You should not plan to go to high altitude if you have heart disease, difficulty breathing at sea level or are pregnant. You should consult your doctor about any known medical conditions if you are considering trekking in high altitude (over 2500m).
Avoid sleeping pills, alcohol and smoking while at altitude as they tend to decrease breathing and lead to AMS.
The first aid kit carried by your guide includes Diamox and other altitude medications and he/she is trained in the identification of AMS symptoms and their treatment. You MUST take their advice. If anything happens to your guide the first aid kit has a Wilderness Medicine handbook with comprehensive information about altitude sickness and other ailments.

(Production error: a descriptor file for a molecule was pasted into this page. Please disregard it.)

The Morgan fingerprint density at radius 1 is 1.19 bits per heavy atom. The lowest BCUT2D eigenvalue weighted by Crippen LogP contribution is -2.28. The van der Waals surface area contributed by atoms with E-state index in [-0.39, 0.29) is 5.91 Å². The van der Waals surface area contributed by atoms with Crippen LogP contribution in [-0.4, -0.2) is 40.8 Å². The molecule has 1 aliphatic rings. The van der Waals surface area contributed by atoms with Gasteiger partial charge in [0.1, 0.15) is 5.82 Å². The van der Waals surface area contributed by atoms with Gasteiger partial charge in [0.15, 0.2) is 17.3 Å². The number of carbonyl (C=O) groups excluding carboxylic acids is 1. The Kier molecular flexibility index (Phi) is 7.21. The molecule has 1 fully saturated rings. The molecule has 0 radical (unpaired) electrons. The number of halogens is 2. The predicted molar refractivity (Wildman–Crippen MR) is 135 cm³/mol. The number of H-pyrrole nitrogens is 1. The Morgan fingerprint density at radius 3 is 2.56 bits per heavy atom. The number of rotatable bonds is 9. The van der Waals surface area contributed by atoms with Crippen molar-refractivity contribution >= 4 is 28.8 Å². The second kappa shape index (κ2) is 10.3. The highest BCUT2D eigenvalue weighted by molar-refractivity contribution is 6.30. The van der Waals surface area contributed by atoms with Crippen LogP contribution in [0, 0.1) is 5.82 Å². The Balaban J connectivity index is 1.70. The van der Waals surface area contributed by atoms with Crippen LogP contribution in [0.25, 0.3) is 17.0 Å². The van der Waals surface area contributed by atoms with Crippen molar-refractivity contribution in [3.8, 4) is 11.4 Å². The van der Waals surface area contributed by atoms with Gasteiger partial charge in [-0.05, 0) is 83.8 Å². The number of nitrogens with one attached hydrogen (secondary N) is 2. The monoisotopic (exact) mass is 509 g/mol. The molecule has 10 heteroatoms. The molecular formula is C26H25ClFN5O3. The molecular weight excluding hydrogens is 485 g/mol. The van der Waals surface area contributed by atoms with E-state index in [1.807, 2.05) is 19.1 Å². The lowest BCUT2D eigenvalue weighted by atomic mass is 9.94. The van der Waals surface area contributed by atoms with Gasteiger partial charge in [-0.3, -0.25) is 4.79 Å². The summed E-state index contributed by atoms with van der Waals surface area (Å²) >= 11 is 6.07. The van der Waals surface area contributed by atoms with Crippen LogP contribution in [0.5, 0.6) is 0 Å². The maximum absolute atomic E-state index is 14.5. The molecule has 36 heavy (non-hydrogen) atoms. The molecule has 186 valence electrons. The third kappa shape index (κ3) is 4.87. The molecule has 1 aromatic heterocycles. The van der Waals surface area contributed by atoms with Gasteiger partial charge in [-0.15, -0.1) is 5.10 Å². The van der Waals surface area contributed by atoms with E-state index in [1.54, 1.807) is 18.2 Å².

When relevant, your pre-trek briefing will include information about what to expect and what to do to avoid AMS before embarking on your trek.
While all main meals are provided on trek, do not forget to bring some money for drinks or snacks that you might purchase on the way. You will be surprised by what is available on the popular trekking routes.
The amount to carry on the trekking routes depends on the area you are going to trek in, so please ask your guide for advice. Tipping is now common but there is no strict rule about how much the tip should be. Needless to say, you should only tip if you are satisfied with the service.
Photographing and interacting with local people:
During your trek you will have many opportunities to photograph local people and the amazing scenery and you will use tons of film/memory space! When you want to take a photo of a person, please ask them first and respect their right to refuse – you will be surprised how easy it is to convey the request to take someone’s photo even when you don’t share a common language!